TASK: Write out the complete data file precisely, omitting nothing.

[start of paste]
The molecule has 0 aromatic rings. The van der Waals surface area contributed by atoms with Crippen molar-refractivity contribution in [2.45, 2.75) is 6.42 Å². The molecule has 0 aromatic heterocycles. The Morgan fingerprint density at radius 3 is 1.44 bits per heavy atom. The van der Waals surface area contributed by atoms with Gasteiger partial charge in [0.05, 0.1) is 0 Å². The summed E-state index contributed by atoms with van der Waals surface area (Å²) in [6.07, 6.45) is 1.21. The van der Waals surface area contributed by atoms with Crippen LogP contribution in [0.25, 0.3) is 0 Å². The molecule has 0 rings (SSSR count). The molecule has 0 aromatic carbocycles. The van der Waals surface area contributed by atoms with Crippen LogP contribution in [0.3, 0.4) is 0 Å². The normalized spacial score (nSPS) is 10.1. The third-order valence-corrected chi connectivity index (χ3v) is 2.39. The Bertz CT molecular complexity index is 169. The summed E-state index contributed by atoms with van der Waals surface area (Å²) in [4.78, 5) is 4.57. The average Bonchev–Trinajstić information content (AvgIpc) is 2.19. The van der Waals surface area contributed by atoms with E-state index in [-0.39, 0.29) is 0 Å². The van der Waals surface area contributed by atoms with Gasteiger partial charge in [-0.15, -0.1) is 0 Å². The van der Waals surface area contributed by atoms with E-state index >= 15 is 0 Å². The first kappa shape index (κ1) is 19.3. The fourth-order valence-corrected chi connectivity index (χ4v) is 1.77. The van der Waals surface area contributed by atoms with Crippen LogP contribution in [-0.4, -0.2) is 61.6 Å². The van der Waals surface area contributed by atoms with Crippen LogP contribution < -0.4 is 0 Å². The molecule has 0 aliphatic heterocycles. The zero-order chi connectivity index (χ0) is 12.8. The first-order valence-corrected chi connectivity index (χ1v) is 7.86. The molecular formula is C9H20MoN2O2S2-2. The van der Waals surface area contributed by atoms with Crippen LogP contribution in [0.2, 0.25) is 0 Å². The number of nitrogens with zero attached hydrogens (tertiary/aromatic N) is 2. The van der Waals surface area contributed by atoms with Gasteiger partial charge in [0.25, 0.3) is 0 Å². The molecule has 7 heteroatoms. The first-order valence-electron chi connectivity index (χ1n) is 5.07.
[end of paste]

The molecule has 0 aromatic rings. The van der Waals surface area contributed by atoms with Crippen molar-refractivity contribution in [2.45, 2.75) is 6.42 Å². The molecule has 0 aromatic heterocycles. The Morgan fingerprint density at radius 3 is 1.44 bits per heavy atom. The van der Waals surface area contributed by atoms with Gasteiger partial charge in [0.05, 0.1) is 0 Å². The summed E-state index contributed by atoms with van der Waals surface area (Å²) in [6.07, 6.45) is 1.21. The van der Waals surface area contributed by atoms with Crippen LogP contribution in [0.25, 0.3) is 0 Å². The molecule has 0 rings (SSSR count). The molecule has 0 aromatic carbocycles. The van der Waals surface area contributed by atoms with Crippen LogP contribution in [0.3, 0.4) is 0 Å². The normalized spacial score (nSPS) is 10.1. The third-order valence-corrected chi connectivity index (χ3v) is 2.39. The Bertz CT molecular complexity index is 169. The summed E-state index contributed by atoms with van der Waals surface area (Å²) in [4.78, 5) is 4.57. The average Bonchev–Trinajstić information content (AvgIpc) is 2.19. The van der Waals surface area contributed by atoms with E-state index in [-0.39, 0.29) is 0 Å². The van der Waals surface area contributed by atoms with Gasteiger partial charge in [-0.15, -0.1) is 0 Å². The van der Waals surface area contributed by atoms with E-state index >= 15 is 0 Å². The first kappa shape index (κ1) is 19.3. The fourth-order valence-corrected chi connectivity index (χ4v) is 1.77. The van der Waals surface area contributed by atoms with Crippen LogP contribution in [-0.4, -0.2) is 61.6 Å². The van der Waals surface area contributed by atoms with Crippen LogP contribution < -0.4 is 0 Å². The molecule has 0 aliphatic heterocycles. The zero-order chi connectivity index (χ0) is 12.8. The first-order valence-corrected chi connectivity index (χ1v) is 7.86. The molecular formula is C9H20MoN2O2S2-2. The van der Waals surface area contributed by atoms with Crippen LogP contribution in [0.2, 0.25) is 0 Å². The number of nitrogens with zero attached hydrogens (tertiary/aromatic N) is 2. The van der Waals surface area contributed by atoms with Gasteiger partial charge in [0.25, 0.3) is 0 Å². The molecule has 7 heteroatoms. The first-order valence-electron chi connectivity index (χ1n) is 5.07.